U.S. Supreme Court to Review Molestation Ruling
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SAN FRANCISCO -- The nation's newspapers are filled with reports of baby sitters, coaches, educators and priests accused of sexually assaulting minors decades ago. Most such allegations come in lawsuits seeking monetary damages, partly because the cases are so old they can't be criminally prosecuted.
Except in California, where a 1994 law retroactively repealed the statute of limitations in child-molestation cases. The change ensnared hundreds of molesters convicted on decades-old allegations even though the legal deadline to bring the cases passed long ago.
On March 31, the U.S. Supreme Court is set to hear a constitutional challenge to the California law, brought by an elderly Contra Costa County man, Marion Stogner, accused of molesting two girls nearly 50 years ago.
Defense attorneys said Stogner and the others like him cannot be prosecuted under California's law because the U.S. Constitution prohibits bringing criminal cases where the statute of limitations -- the legal deadline to bring a case -- has expired.
The case has sweeping ramifications. The Bush administration has urged the court to uphold the law out of concern that a ruling absolving Stogner may weaken some provisions of the USA Patriot Act, which retroactively withdrew statutes of limitations in terrorism cases involving hijackings, kidnappings, utility bombings and biological weapons.
The Justice Department also has asked Congress to adopt rules retroactively nullifying statutes of limitations on child abduction, child molestation and federal cases involving DNA evidence.
"The decision in this case could affect the constitutionality of a recent act of Congress and constrict Congress' authority to enact similar legislation," Justice Department attorney John De Pue wrote the justices.
The justices have never ruled that states may prosecute someone after the original statute of limitation for the crime ran out, according to the National Association of Criminal Defense Lawyers.
A bedrock principle of American law, these statutes protect the accused from the consequences of charges grown stale with age, conceived from unreliable memories or based on lost or dead witnesses.
If the justices rule against Stogner, other states may follow California's lead and rewrite child molestation and other criminal laws to rejuvenate long expired cases.
"We certainly fear that this would open the door for other states," said Jeffrey Fisher, an attorney with the National Association of Criminal Defense Lawyers.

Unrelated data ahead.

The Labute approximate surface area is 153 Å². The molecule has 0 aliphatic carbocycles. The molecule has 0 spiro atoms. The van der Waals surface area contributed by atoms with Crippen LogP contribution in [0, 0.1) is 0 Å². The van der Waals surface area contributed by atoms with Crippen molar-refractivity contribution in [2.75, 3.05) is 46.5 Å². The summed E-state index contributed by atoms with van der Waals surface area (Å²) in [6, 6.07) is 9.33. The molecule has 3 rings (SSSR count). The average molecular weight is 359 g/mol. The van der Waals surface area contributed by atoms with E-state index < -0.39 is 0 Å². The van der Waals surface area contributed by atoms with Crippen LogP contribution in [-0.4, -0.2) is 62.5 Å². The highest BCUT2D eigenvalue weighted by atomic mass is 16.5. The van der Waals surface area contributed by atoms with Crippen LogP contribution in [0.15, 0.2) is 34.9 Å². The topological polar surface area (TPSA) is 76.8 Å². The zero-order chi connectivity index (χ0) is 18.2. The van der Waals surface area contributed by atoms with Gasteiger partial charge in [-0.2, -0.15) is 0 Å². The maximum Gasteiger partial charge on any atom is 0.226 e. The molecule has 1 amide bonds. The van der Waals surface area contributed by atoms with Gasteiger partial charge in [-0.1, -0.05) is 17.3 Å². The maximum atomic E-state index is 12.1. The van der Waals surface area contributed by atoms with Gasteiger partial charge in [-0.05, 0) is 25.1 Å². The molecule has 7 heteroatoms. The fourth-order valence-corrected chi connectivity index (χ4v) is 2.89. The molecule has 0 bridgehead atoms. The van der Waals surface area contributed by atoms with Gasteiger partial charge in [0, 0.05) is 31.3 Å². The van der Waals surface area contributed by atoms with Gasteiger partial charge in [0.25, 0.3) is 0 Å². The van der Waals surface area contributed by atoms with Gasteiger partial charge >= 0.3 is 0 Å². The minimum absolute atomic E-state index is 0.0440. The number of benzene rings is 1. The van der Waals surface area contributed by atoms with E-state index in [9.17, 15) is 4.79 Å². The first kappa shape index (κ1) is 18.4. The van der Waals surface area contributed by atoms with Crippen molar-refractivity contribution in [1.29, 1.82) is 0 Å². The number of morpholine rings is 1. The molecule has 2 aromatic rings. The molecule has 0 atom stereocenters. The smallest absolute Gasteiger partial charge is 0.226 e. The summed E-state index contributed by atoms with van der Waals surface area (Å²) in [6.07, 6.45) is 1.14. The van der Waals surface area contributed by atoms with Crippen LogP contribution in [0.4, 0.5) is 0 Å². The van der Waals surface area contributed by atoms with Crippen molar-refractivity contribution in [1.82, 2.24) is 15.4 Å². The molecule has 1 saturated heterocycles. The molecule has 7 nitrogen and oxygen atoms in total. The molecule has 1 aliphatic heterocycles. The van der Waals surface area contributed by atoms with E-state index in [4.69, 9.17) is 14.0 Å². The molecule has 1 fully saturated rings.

State legislatures began increasing the statutes of limitations for new molestation crimes in the 1990s, as research showed young victims often delay reporting sexual abuse because they are easily manipulated by offenders, are traumatized or have difficulty remembering.
California took the biggest step, allowing prosecutors to pursue "significant" molestation cases no matter how old, as long as there is evidence beyond the victim's word. Charges must be filed within a year after the victims -- in many cases now fully grown adults -- finally file a police report.
Stogner allegedly committed his crimes between 1955 and 1964 -- a time when the statute of limitations required filing charges within three years. The allegations didn't surface until a generation later, when Stogner's two sons were convicted of molesting children.
The list of cases like Stogner's grows daily. Among them:
-- Donald Kimball, a Roman Catholic priest from Santa Rosa, convicted last year of molesting a girl two decades ago.
-- Mike Phelps, California's winningest high school basketball coach at Bishop O'Dowd High in Oakland, accused this year of molesting a boy four decades ago.
-- Boyd and Mary Humphrey, a couple from Coarsegold, north of Fresno, convicted this year of molesting three children, now adults, they baby-sat decades ago.
-- Harold Sowers, of the San Diego suburb of El Cajon, sentenced last year for molesting a neighborhood boy a dozen years ago.
Los Angeles defense attorney Don Steier, who is representing a dozen California priests facing criminal charges in old molestations, said defending against such charges is exceedingly difficult. "How am I supposed to defend these cases or find witnesses that can recall that far back in time?" Steier asked.
His cases, like Stogner's prosecution, are on hold pending the high court's decision.
In upholding California's molestation law, the state Supreme Court ruled in 1999 that retroactively extending statutes of limitations was constitutional because lawmakers neither changed the definition of molestation nor altered the maximum eight-year prison term for each count.
"Victims individually, and society as a whole, are entitled to see the perpetrators of child sexual abuse found accountable and punished," said California Deputy Attorney General Janet Gaard.
The Supreme Court has allowed retroactive extensions of statutes of limitations in non-criminal cases.
In April, for example, the justices declined to block a California law allowing property owners to reopen insurance claims stemming from the 1994 Northridge earthquake. By law, homeowners had to file earthquake claims within a year, but the California Legislature reopened the window amid allegations the insurance industry undervalued the damage.
But this is the first time the justices have been asked to decide whether such retroactive changes can apply in criminal court, where prosecutors must satisfy higher standards of evidence.
"You can't change the rules in the middle of the game," insists Elisa Stewart, Stogner's attorney.
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